How Employers Often Get Away with Negligence

Michael GrossmanSeptember 23, 2015 4 minutes

The vast majority of people, though they might take it for granted sometimes, understand that they have the right to sue those who cause harm to them or their families. One would think that this right would extend to anyone under any circumstances.

Unfortunately that's not always true. In most cases where someone is injured on the job, they have no right to sue their employer. The employer usually avoids punishment altogether, and I've got a huge problem with that.

How workers' comp operates.

You might be wondering why someone who's hurt on the job can't sue their employer. The way the law used to work, employees were able to sue their employer for workplace injuries. However, all fifty states have adopted some form of a workers' comp system. The system takes away an employee's right to sue an employer, and replaces it with a type of work injury welfare that functions quite similarly to unemployment benefits.

If an employer is covered under these programs, they are granted complete immunity in most states. But you might be thinking, "so what?" Does it matter if you can't sue? If you are covered under workers' comp, you're still getting compensated for your injuries, right?

Well that's just the thing. There's more to lawsuits than compensation. Lawsuits allow the public to find out about misdeeds that would otherwise go unnoticed. Further, the fact that lawsuits result in employers incurring the possibility of significant financial losses makes the fear of lawsuits a powerful deterrent. Think about that for a second. If speeding tickets in your town cost $10,000, you'd never speed. But if a law was passed that said that any time you speed your car insurance pays for the ticket, you, like most people, would probably be a lot more cavalier about breaking the law. Guess what? The same thing applies to negligent employers.

In addition, the amount that an employee gets paid through a workers' comp system is usually very insignificant because the amount of medical, income, death, or burial benefits are already set at a rate through written laws, and are not negotiable at all.

Imagine that you're in a car accident where a driver loses control of their vehicle, runs you off the road into a tree, and you have to have your leg amputated as a result of your injuries. Under the laws of this country, you'd be able to sue that person to cover all of your losses, and they'd be obligated to pay you. But imagine normal personal injury law worked the way that workers' comp does. Under a "set law" you might get paid $50 dollars a week or so as compensation. Ok, well it's nice that you're getting $50, but is that enough to cover the loss of your leg, your medical bills, lost wages, physical therapy, a prosthetic limb, pain and suffering, and metal anguish? Of course not. Is the negligent driver getting punished in this situation? Again, clearly not.

At the end of the day, the biggest shortcoming of the workers' comp system is that the employer is not the one who pays for their mistakes. Instead, the money comes from a state-run insurance fund. The idea that you can harm someone, one of your own employees no less, and never have to pay restitution, is really just an offensive concept.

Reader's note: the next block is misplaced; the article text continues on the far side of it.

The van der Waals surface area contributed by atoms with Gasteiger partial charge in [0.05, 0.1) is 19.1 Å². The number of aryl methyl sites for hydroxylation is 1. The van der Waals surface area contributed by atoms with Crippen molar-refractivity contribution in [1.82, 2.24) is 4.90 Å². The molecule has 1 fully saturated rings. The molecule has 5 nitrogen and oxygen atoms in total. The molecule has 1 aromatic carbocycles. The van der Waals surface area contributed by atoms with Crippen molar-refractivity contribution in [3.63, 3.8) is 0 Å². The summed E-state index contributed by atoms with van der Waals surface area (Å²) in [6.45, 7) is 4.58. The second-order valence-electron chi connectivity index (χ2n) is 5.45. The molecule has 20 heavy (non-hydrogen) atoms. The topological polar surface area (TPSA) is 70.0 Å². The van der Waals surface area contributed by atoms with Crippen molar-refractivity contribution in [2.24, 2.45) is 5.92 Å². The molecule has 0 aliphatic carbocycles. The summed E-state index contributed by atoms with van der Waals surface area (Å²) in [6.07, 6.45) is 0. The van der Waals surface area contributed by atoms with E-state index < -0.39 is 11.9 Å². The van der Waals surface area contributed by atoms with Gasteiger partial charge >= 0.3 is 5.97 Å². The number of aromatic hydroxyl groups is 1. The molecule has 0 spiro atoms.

An example: Imagine that Bob works for a construction company in Dallas, and his employer instructs him to work on the roof of a building. However, Bob's employer does not provide him with a safety harness or training with regard to that specific task. Is this negligence on the part of his employer? Absolutely. The employer is failing in their general duty to provide a safe workplace and furbish safe instrumentalities, which is a classic case of employer negligence. If Bob were to fall and become injured, even severely so, he could not sue his employer for negligence. Instead, he'd only be able to get paltry workers' compensation benefits. His employer would essentially escape any punishment or accountability.

Folks, I live in Dallas, and that's not how I want my fellow citizens to be treated by their employer. But what incentive does the employer have to NOT engage in such behavior? If injuring workers doesn't result in any kind of financial hit, why would they stop doing business that way? It's literally cheaper for them to hurt employees and cast them to the side than it is for them to put in the effort to train them and provide them with safety gear. That's unacceptable.

There may be a solution.

Even though the workers' comp system allows employers to avoid responsibility for harming their employees, it is often the case that workers can not hide behind workers' comp immunity when they have engaged in an extreme degree of negligence known as gross negligence. My firm has been pretty effective at proving that workplace fatalities were caused by gross negligence rather than regular negligence, and this has allowed us to circumvent the workers' comp laws in several states so that the employers can be taken to task.

In addition to these exclusions, third party companies can be held at fault and sued for negligence. An example of a third party might be the company that created a machine at your workplace, or the manufacturer of a part that malfunctioned on your 18-wheeler. The laws of workers' compensation are complex, but give our law firm a call at 855-326-0000, and one of our attorneys will be happy to explain it to you and to answer any specific questions you might have.